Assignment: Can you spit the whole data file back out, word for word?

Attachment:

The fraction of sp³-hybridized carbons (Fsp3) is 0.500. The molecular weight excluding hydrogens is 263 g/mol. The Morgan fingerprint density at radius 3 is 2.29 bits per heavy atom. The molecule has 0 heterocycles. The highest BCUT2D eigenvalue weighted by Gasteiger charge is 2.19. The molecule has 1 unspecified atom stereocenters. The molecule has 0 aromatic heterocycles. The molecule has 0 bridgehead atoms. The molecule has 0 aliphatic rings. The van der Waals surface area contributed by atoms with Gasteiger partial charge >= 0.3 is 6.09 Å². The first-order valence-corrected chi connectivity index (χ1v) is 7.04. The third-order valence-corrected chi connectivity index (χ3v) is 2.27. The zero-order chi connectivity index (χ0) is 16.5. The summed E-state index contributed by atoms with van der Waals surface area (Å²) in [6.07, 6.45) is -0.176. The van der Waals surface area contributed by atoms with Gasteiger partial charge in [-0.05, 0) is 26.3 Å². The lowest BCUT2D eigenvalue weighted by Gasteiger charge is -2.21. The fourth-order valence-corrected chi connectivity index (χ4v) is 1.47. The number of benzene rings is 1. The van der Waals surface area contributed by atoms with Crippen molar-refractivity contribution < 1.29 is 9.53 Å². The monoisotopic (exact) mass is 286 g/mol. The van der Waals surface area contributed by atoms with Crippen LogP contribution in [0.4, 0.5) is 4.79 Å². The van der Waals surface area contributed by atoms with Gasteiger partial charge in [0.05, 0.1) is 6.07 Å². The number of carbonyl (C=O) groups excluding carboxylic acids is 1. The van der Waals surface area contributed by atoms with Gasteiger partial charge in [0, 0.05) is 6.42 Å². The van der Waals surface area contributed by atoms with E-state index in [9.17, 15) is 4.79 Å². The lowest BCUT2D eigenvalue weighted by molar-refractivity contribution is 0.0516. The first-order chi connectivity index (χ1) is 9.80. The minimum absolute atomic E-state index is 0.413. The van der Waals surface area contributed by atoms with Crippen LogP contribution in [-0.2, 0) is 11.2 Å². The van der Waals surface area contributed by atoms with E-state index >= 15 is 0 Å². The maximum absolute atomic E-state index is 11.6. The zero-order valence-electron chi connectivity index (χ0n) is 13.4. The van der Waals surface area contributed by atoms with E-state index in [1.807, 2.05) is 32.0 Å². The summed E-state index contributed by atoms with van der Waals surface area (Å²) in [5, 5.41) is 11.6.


The fraction of sp³-hybridized carbons (Fsp3) is 0.500. The molecular weight excluding hydrogens is 263 g/mol. The Morgan fingerprint density at radius 3 is 2.29 bits per heavy atom. The molecule has 0 heterocycles. The highest BCUT2D eigenvalue weighted by Gasteiger charge is 2.19. The molecule has 1 unspecified atom stereocenters. The molecule has 0 aromatic heterocycles. The molecule has 0 bridgehead atoms. The molecule has 0 aliphatic rings. The van der Waals surface area contributed by atoms with Gasteiger partial charge >= 0.3 is 6.09 Å². The first-order valence-corrected chi connectivity index (χ1v) is 7.04. The third-order valence-corrected chi connectivity index (χ3v) is 2.27. The zero-order chi connectivity index (χ0) is 16.5. The summed E-state index contributed by atoms with van der Waals surface area (Å²) in [6.07, 6.45) is -0.176. The van der Waals surface area contributed by atoms with Gasteiger partial charge in [-0.05, 0) is 26.3 Å². The lowest BCUT2D eigenvalue weighted by Gasteiger charge is -2.21. The fourth-order valence-corrected chi connectivity index (χ4v) is 1.47. The number of benzene rings is 1. The van der Waals surface area contributed by atoms with Crippen molar-refractivity contribution < 1.29 is 9.53 Å². The monoisotopic (exact) mass is 286 g/mol. The van der Waals surface area contributed by atoms with Crippen LogP contribution in [0.4, 0.5) is 4.79 Å². The van der Waals surface area contributed by atoms with Gasteiger partial charge in [0.05, 0.1) is 6.07 Å². The number of carbonyl (C=O) groups excluding carboxylic acids is 1. The van der Waals surface area contributed by atoms with Gasteiger partial charge in [0, 0.05) is 6.42 Å². The van der Waals surface area contributed by atoms with E-state index in [9.17, 15) is 4.79 Å². The lowest BCUT2D eigenvalue weighted by molar-refractivity contribution is 0.0516. The first-order chi connectivity index (χ1) is 9.80. The minimum absolute atomic E-state index is 0.413. The van der Waals surface area contributed by atoms with Crippen LogP contribution in [-0.2, 0) is 11.2 Å². The van der Waals surface area contributed by atoms with E-state index >= 15 is 0 Å². The maximum absolute atomic E-state index is 11.6. The zero-order valence-electron chi connectivity index (χ0n) is 13.4. The van der Waals surface area contributed by atoms with E-state index in [1.807, 2.05) is 32.0 Å². The summed E-state index contributed by atoms with van der Waals surface area (Å²) in [5, 5.41) is 11.6.